"[The] EPA's action strikes at the core of West Virginia and is yet another sign that this administration simply doesn't care about the hard-working men and women who earn their living in the coal industry," said Rep. Shelley Moore Capito, R-W.Va.On Thursday, Capito introduced the "Ensure Reliable and Affordable American Energy Act" to delay implementing new EPA regulations "until other countries comprising at least 80 percent of non-U.S. global carbon dioxide emissions enact regulations that are at least as stringent as [the] EPA's new standards.""Yet again, President Obama has taken direct aim at West Virginia's coal industry. This proposed regulation would effectively prohibit the construction of any new coal-fired plants. This regulation is bad for West Virginia coal miners, their families and communities across the coalfields," Secretary of State Natalie Tennant said in a statement. Tennant, a Democrat, announced this week that she will run for Rockefeller's seat.The EPA regulations are the result of a 2007 U.S. Supreme Court decision that required the EPA to regulate carbon dioxide, under the Clean Air Act, if it determined that greenhouse gas emissions threatened human health and welfare.Coal production in West Virginia has been declining in recent years for a number of reasons, including the recent recession and the abundance of natural gas in the Marcellus Shale deposit.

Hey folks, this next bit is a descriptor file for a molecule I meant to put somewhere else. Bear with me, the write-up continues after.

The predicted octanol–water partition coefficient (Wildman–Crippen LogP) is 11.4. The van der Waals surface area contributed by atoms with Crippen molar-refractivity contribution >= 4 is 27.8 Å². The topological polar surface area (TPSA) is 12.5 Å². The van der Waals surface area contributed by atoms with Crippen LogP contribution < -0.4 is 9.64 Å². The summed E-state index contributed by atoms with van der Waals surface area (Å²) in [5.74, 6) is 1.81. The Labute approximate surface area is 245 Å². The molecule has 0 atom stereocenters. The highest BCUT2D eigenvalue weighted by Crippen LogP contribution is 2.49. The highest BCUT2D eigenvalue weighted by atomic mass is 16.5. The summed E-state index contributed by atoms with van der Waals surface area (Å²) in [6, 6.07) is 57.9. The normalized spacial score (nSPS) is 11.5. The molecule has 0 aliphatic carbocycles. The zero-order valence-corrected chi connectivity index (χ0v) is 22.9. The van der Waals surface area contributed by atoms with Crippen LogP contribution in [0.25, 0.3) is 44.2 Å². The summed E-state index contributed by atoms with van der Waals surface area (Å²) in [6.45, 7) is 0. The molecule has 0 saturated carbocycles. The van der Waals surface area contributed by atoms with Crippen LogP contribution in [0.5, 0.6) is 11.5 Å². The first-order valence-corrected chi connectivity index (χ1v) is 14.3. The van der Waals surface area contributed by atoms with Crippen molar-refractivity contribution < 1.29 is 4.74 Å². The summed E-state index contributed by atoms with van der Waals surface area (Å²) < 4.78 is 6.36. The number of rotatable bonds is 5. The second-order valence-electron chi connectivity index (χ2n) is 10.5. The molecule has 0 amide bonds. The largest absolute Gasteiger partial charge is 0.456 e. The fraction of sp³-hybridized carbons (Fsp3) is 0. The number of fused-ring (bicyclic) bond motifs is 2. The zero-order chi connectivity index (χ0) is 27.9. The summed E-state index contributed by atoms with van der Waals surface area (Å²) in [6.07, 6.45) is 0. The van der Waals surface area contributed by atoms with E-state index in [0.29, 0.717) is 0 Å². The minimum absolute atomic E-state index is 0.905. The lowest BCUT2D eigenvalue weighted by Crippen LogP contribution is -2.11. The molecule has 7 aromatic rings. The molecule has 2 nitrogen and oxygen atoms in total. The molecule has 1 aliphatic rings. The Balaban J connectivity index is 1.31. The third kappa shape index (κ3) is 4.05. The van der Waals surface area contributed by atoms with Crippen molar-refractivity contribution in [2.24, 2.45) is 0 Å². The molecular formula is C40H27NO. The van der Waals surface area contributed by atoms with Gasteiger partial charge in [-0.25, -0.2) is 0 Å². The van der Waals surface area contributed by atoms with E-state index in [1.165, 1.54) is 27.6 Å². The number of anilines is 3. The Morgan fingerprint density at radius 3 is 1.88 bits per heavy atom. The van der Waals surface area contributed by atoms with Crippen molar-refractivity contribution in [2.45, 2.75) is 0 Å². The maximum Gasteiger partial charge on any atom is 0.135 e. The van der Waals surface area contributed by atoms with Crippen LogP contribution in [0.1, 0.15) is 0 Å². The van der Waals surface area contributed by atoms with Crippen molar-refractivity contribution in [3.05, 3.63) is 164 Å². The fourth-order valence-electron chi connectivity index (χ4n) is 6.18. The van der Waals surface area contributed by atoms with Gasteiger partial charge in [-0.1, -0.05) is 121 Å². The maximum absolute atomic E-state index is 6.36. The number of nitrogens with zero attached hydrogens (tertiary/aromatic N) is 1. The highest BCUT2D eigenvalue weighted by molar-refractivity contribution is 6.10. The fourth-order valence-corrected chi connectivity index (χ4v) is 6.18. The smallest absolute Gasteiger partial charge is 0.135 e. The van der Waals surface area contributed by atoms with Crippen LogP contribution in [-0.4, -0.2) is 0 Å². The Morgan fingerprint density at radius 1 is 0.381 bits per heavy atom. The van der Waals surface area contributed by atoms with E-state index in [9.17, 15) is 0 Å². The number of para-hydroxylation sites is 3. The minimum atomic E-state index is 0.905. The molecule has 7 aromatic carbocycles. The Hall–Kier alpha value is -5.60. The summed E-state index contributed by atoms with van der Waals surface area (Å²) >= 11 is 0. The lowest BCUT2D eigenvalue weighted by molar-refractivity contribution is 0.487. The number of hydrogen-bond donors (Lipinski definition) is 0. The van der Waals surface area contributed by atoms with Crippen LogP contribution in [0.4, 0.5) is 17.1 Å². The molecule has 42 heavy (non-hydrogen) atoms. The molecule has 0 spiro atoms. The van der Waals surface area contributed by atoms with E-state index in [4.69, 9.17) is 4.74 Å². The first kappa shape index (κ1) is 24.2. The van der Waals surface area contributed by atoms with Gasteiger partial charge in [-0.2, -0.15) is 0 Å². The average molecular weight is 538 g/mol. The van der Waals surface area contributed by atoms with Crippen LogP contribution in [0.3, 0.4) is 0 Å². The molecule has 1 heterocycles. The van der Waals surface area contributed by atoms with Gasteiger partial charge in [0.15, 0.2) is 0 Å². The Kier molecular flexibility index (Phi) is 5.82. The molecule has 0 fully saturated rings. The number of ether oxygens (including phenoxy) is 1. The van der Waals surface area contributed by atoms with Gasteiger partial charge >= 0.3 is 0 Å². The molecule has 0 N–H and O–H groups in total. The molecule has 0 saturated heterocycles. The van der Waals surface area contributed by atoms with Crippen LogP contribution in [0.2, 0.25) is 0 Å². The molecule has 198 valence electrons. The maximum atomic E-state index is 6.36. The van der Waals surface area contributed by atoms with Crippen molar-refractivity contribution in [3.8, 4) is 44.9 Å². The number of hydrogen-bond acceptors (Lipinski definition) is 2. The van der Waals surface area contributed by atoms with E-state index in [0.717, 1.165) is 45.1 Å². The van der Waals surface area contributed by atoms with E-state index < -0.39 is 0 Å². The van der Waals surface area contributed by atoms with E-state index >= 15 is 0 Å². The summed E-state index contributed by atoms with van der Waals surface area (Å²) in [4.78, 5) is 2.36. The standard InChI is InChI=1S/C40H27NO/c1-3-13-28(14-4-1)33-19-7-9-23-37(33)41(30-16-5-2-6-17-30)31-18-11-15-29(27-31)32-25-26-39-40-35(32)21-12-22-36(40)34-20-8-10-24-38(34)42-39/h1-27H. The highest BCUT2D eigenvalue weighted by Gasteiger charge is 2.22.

"The scariest thing is not the proposed EPA regulations. It is that many state leaders have offered no alternative plans to help the state transition from the structural decline of coal that will hurt many West Virginia working families regardless of EPA rules," said Ted Boettner, executive director of the West Virginia Center on Budget and Policy. "It is very likely that there will be a regulated reduction in carbon pollution from coal in the near future."